Linguistically Significant

Today I completed my first piece of actual work at the office: I wrote a draft report on the progress of our malaria project.

Wait – did you catch that? Did you see how I made that sound so nice and SIMPLE? The reality is that one of my coworkers sat me down to explain the status of the project and show me the monitoring data on which my report would be based… and then I proceeded to torture her for the best part of 45 minutes trying to understand what she was talking about.

The problem turned out to be very simple: either somewhere in her explanation she forgot to mention the words “statistically significant” (in Chinese? anyone?), or I failed to hear them, but either way I just kept saying, “What do you mean these pieces of data are the same? They’re clearly not the same!” and she just kept saying, “They’re the same! There’s almost no difference!”

By way of explanation: most people in the office can speak some amount of English, but nobody does unless they have to – which is never, unless speaking to our boss since she doesn’t speak Chinese (that’s a whole other mysterious issue). I understand most of what is said to me and answer in Chinese – and then run away back to my desk to write down the words that were just said that I didn’t understand. It’s kind of exhausting.

I have a feeling this won’t make sense to you from afar, so I’ll lay off. But let me say this: I only wish all days could be as simple as not knowing the word for “camel” or “scissors”. The amount that I don’t know is staggering and pokes holes of panic and embarrassment in otherwise confident days.

While I was walking home tonight (hooray 10 minute commute!) I put my finger on why this bothers me so much: I’m not a tourist here. I’m trying to be professional and impressive! In English, I have a very specific set of ways that I attempt to convey professionalism, intelligence, maturity and general impressiveness – it took me a lot of effort cultivate this way of being and I like being able to deploy it effectively. In Chinese, I’m robbed of that.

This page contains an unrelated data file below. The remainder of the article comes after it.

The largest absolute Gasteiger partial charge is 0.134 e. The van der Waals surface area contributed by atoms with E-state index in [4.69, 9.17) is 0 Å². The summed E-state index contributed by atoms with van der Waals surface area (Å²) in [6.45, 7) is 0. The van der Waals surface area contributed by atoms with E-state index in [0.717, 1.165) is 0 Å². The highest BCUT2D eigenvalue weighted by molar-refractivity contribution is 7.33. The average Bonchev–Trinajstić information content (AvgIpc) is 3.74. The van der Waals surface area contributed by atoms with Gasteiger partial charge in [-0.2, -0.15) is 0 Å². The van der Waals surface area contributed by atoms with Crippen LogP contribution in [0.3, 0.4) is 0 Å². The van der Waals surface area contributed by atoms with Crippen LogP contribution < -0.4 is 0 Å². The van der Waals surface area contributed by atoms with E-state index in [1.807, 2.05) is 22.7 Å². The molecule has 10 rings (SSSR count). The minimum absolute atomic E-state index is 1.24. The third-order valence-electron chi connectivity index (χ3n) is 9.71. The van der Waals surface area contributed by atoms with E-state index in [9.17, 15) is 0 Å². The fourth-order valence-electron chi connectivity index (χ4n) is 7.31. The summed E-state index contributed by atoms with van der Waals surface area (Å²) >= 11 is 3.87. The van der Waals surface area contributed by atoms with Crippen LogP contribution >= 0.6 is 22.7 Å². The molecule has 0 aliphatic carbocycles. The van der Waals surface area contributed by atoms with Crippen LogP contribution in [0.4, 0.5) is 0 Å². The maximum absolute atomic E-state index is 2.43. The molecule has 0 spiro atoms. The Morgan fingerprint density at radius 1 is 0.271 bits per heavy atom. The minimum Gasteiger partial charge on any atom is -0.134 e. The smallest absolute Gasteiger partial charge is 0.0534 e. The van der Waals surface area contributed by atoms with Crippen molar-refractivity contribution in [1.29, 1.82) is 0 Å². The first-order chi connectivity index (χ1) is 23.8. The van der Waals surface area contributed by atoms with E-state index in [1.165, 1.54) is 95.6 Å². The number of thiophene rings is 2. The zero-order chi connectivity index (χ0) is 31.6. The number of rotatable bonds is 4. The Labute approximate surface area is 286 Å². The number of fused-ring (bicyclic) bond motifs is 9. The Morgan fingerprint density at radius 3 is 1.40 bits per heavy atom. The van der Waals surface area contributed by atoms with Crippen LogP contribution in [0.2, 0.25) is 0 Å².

When you’re ordering in a restaurant or buying a bus ticket or even having a chat with a curious stranger, that way of being doesn’t matter. If you’re American, you figure that if you’re just friendly and open people will respond well to you – I have found this to be generally true. But when you’re trying to impress people in the office, friendliness only gets you so far – eventually you have to understand what’s being asked of you and write the damn report.

So it took basically all day to understand and complete, but I wrote the report.

I have decided that, until my Chinese improves enough for me to be generally awesome, there are a couple things in my control that I can do to be impressive:

  • come to the office early and stay late
  • answer all communication quickly
  • look up words I don’t understand every day so that I don’t make the same mistakes twice

Was this boring for you guys? Sorry. It was a tough day. Tomorrow I’m going to write a post about Chinese people and how they love to share! It’ll be super fluffy – you’re gonna love it. I’m also going to write a post about how I tried to fix my broken internet by eating a bunch of coconut candy but how that didn’t have the intended effect. Actually that’s the end of that story.

P.S. Statistical significance = 统计学意义 (tǒng jì xué yì yì). Blech.

2 thoughts on “Linguistically Significant

  1. This sounds exhausting — but you will learn so much so fast! Why can’t I see the comments I post? I am in Mattituck for the weekend — friends/N arriving over the next few days. Making flashcards furiously. I have almost 1000 of them, literally. I am writing to you during a sunny moment here — one of the first I’ve seen this year — and while today has been stormy, the weekend is supposed to be nice. Fingers crossed! We’re going to “the club” for dinner tomorrow. I KNOW you’re jealous…Gus misses you…me too. xoxoxoxooxoxoxoxooxoxo

  2. Not to minimize the importance of language, but I think you probably convey so much poise, intelligence and capability in your presence and energy that you don’t fully appreciate but others do. The fact is, you are smart, you are full of professionalism – I don’t think not knowing the right words on your fourth day of work on your fifth day in China is going to send the message you’re a tourist.

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